May 4, 2017
It's been grown under water for six weeks at a time, buried under snow for months, and grown in drought conditions in Ontario and Nova Scotia. Designed for use across the northern latitudes of North America and Europe, the Rhizomatous Alfalfa variety still known by its experimental name, CRS-1001, has surpassed all expectations in evaluation trials in eastern Canada. It has even shown good seed yield in the Prairie Provinces.
CRS-1001 is the product of a long-term alfalfa study that began in 1988 when Dr. Yousef Papadopoulos and his team assessed its persistence and tolerance to prolonged flooding periods in the spring and fall on the dykelands of the Nappan Research Farm in Nova Scotia.
Fifty plants were identified as being persistent under those conditions, and became the experimental variety now known as CRS-1001. Since then, CRS-1001 has been used in several research trials for grazing and forage production.
"What makes this alfalfa variety unique is its ability to grow underground stems—called rhizomes—from the main plant, creating new plants alongside the parent," says Papadopoulos. "This accounts for some of its long-term persistence, and allows it to refill holes in the forage stand."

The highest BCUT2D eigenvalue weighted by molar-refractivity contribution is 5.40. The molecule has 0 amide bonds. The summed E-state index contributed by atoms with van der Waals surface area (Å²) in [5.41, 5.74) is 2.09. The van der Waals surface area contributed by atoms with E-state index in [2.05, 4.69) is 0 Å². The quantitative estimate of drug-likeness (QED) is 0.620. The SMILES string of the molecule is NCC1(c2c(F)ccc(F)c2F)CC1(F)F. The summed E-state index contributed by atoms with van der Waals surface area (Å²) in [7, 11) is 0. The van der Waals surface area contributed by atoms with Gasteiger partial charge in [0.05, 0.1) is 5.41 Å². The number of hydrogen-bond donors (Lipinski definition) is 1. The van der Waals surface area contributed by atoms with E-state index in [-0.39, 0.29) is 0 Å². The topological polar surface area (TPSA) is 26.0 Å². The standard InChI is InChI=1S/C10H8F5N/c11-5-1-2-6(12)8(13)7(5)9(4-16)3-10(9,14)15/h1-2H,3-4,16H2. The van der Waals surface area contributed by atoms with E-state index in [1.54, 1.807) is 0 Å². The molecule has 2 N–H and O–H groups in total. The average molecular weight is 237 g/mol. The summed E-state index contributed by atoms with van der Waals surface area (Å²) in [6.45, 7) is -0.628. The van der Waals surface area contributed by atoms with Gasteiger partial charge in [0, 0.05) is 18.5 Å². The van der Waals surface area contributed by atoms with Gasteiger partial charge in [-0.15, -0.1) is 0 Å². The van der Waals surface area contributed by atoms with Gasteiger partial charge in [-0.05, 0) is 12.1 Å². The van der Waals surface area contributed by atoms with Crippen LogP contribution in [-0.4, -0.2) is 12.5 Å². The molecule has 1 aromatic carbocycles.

Dr. Papadopoulos says field testing has not only proven that CRS-1001 can tolerate extreme Canadian climates, but has the potential to become an industry leader as a grazing and forage crop.
"This new variety has really superior forage qualities that will benefit all Canadian farmers," says Papadopoulos. "In short, CRS-1001 is a late-flowering, winter-hardy alfalfa variety that is tolerant to mid-summer drought, spring and fall water-logging, and grazing."
Seeds of this new variety are expected to be available through seed dealers in 2018.
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